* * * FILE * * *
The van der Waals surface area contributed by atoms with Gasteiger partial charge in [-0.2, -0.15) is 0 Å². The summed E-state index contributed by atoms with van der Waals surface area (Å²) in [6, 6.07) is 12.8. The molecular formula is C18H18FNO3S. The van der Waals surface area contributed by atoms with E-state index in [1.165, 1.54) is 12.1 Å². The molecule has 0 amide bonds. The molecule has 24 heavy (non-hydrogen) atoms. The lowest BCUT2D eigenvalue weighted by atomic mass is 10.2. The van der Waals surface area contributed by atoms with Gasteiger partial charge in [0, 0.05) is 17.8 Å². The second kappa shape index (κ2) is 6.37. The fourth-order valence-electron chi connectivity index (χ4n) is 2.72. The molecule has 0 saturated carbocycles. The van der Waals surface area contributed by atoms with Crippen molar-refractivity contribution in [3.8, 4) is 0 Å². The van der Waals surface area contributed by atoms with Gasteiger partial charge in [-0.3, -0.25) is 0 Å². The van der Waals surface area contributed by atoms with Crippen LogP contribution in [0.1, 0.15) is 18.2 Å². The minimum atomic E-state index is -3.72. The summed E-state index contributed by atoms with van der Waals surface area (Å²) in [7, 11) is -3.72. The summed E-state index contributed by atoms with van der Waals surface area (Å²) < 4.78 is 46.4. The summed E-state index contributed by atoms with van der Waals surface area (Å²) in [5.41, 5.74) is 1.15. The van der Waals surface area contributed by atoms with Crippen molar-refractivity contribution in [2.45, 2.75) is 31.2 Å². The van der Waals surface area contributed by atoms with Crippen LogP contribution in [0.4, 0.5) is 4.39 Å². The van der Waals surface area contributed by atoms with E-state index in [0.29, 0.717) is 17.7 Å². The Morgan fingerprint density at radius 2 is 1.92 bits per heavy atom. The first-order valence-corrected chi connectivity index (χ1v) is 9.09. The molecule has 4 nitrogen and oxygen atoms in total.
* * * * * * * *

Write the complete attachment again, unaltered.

The van der Waals surface area contributed by atoms with Gasteiger partial charge in [-0.2, -0.15) is 0 Å². The summed E-state index contributed by atoms with van der Waals surface area (Å²) in [6, 6.07) is 12.8. The molecular formula is C18H18FNO3S. The van der Waals surface area contributed by atoms with E-state index in [1.165, 1.54) is 12.1 Å². The molecule has 0 amide bonds. The molecule has 24 heavy (non-hydrogen) atoms. The lowest BCUT2D eigenvalue weighted by atomic mass is 10.2. The van der Waals surface area contributed by atoms with Gasteiger partial charge in [0, 0.05) is 17.8 Å². The second kappa shape index (κ2) is 6.37. The fourth-order valence-electron chi connectivity index (χ4n) is 2.72. The molecule has 0 saturated carbocycles. The van der Waals surface area contributed by atoms with Crippen molar-refractivity contribution in [3.8, 4) is 0 Å². The van der Waals surface area contributed by atoms with Gasteiger partial charge in [-0.3, -0.25) is 0 Å². The van der Waals surface area contributed by atoms with Crippen LogP contribution in [0.1, 0.15) is 18.2 Å². The minimum atomic E-state index is -3.72. The summed E-state index contributed by atoms with van der Waals surface area (Å²) in [7, 11) is -3.72. The summed E-state index contributed by atoms with van der Waals surface area (Å²) < 4.78 is 46.4. The summed E-state index contributed by atoms with van der Waals surface area (Å²) in [5.41, 5.74) is 1.15. The van der Waals surface area contributed by atoms with Crippen molar-refractivity contribution in [2.45, 2.75) is 31.2 Å². The van der Waals surface area contributed by atoms with Crippen LogP contribution in [0.4, 0.5) is 4.39 Å². The van der Waals surface area contributed by atoms with E-state index in [0.29, 0.717) is 17.7 Å². The Morgan fingerprint density at radius 2 is 1.92 bits per heavy atom. The first-order valence-corrected chi connectivity index (χ1v) is 9.09. The molecule has 4 nitrogen and oxygen atoms in total.